Then last night while enjoying evening air and a view from the roof of our apartment building, a school employee showed up with a stranger and started showing him around and asking us questions such as where to recommend this man buy his groceries. We quickly followed them back downstairs and realised that the man had just moved into our shared apartment. Last week another couple from the US stayed here with us and the Ecuadorian couple, which was fun and we were warned ahead of time, but this time someone just showed up, and besides not having cleared any space in the refrigerator or cabinet out of politeness, I had made no space in my mind to feel safe in sharing the apartment with someone new. In addition, I felt incredibly disrespected that we were not so much as informed when we were with various employees over the past two days, nor by the one with whom we live. This stirred up a lot of anger and feelings of unsafety in me, and I spent some time processing those, which included writing a kind but strong email to the school director explaining how I felt and how incredibly preventable this entire experience was. Luke looked at the email through his Western male lens and thought I talked an awful lot about feelings which men may find tricky to take, but I pointed out that the Spanish culture here is better versed in emotional health than we Anglo and Germanic westerners tend to be and that I think he will respond well.

The next morning I awoke to an apologetic email from the director full of responsibility for "causing me such distressing feelings"and assuring me he will speak to the staff and make some changes to policy so that this does not happen again. Imagine our surprise when upon returning to our apartment during a break from class there was a sign on the refrigerator 'Please Leave Space for Other Students in the Refrigerator.' Outrage! We would have made more space if we had but been informed! We quickly went back downstairs to school to speak to the employee we live with, and he apologised that he keeps doing things without telling us first and said the sign was intended for people next week because many new residents are coming to stay after we leave this weekend, and that because of our not being informed last night, the director sent him new instructions to help inform with signs around the apartment. Relief and laughter soon followed. What an unnecessary series of events! (Photo: bamboo scaffolding holding up a concrete building)

Later Luke looked in the freezer to gather some ice. Inside the freezer was our avocado. Por que? (Why?) Which employee would put our avocado that was sitting on top of the refrigerator into the freezer, and why? We left it on the counter to thaw. I don't have much hope that it will be remotely edible, and I have never heard of a frozen avocado. As I sit here typing this, I am informed by Luke: our avocado has melted. Crazy? Maybe just a bit. (Photo: sunset on the Ecuadorian coast)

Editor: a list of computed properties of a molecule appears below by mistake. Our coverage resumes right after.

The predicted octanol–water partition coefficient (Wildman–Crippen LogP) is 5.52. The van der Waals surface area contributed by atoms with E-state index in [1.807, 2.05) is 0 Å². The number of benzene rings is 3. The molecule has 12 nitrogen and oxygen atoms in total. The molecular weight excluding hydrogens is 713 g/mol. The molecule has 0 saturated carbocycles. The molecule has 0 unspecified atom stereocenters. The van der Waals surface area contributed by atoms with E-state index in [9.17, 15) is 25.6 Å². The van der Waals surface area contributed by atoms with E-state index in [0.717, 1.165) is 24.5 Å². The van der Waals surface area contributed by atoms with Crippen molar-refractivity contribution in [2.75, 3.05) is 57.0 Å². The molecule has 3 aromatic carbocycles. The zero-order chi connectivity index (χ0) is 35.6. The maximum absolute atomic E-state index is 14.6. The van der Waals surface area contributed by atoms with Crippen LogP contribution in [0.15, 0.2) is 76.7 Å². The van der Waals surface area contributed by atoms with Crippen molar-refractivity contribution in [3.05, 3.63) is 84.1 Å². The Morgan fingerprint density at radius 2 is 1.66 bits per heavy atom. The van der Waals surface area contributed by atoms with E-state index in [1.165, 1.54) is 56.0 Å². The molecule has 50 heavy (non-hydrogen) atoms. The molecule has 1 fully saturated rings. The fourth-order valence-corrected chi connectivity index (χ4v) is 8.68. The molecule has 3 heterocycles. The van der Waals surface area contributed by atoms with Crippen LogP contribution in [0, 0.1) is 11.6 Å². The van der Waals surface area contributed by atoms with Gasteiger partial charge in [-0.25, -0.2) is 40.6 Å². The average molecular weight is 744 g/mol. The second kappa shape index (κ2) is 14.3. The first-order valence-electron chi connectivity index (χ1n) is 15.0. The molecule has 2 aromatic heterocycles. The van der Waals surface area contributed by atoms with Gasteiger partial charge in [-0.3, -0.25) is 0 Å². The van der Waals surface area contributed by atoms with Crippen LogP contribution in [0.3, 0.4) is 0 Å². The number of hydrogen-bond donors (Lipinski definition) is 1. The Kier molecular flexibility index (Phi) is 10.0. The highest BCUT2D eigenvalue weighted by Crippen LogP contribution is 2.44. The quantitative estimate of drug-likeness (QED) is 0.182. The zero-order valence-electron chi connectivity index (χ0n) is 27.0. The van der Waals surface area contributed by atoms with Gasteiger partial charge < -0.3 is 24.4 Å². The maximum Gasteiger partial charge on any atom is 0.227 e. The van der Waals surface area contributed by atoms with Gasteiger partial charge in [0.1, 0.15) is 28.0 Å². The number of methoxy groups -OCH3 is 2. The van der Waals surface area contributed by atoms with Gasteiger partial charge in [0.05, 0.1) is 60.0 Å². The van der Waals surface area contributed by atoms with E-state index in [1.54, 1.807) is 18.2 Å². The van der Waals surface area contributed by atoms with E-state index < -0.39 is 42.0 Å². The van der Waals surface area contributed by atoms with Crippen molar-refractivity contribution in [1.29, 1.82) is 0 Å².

PS, an update: In case you were wondering, thawed avocados have the texture of rubber. We didn't eat it.

Posted byValerie at 3:42 AM 0 comments  

Impressions & an Electrocution in Ecuador

We're now in the land that is granting asylum to Julian Assange, one of the few times in recent memory Ecuador has made news on the world stage. People here seem excited to see what happens but not actually convinced that it's good or bad to support Assange, just interesting. We've since learned that President Correa over the last 8 years has become chummy with Castro, Chavez and even Ahmahdeneyad, so I assume this move to help Assange and statements such as that he will not receive a fair trial in the US are aimed at flipping a political finger at the US and shoring up support for moving Ecuador off the US dollar and onto its own more volatile currency again. But what do I care for Assange? Frankly, I think that shoring himself up in an embassy and insisting the US leave him alone is a weak move from a rather arrogant boundary-pushing man.

And nowhere but in Latin America would I have competition for music playing on the roof of a city building at 9am on a Sunday morning while doing my daily dance meditation. The country seemingly recycles a handful of Spanish and another handful of remixed English songs, sprinkled with salsa and meringue earlier in the evenings. By midnight, all the clubs around the town are pumping pop-techno poison, including the megahit that translates to 'Everyone knows that the drunk man falls down,' and another entitled, 'I don't want to water, I want liquor.' And speaking of water, the water in all these countries is not fit for drinking, but this water is apparently full of mercury and even in the shower smells fairly foul. Boiling it for tea or coffee results in brackish-like taste, and as in India, everyone buys bottles or purifies their water here. (Photo: from a cafe in Panajachel, Guatemala)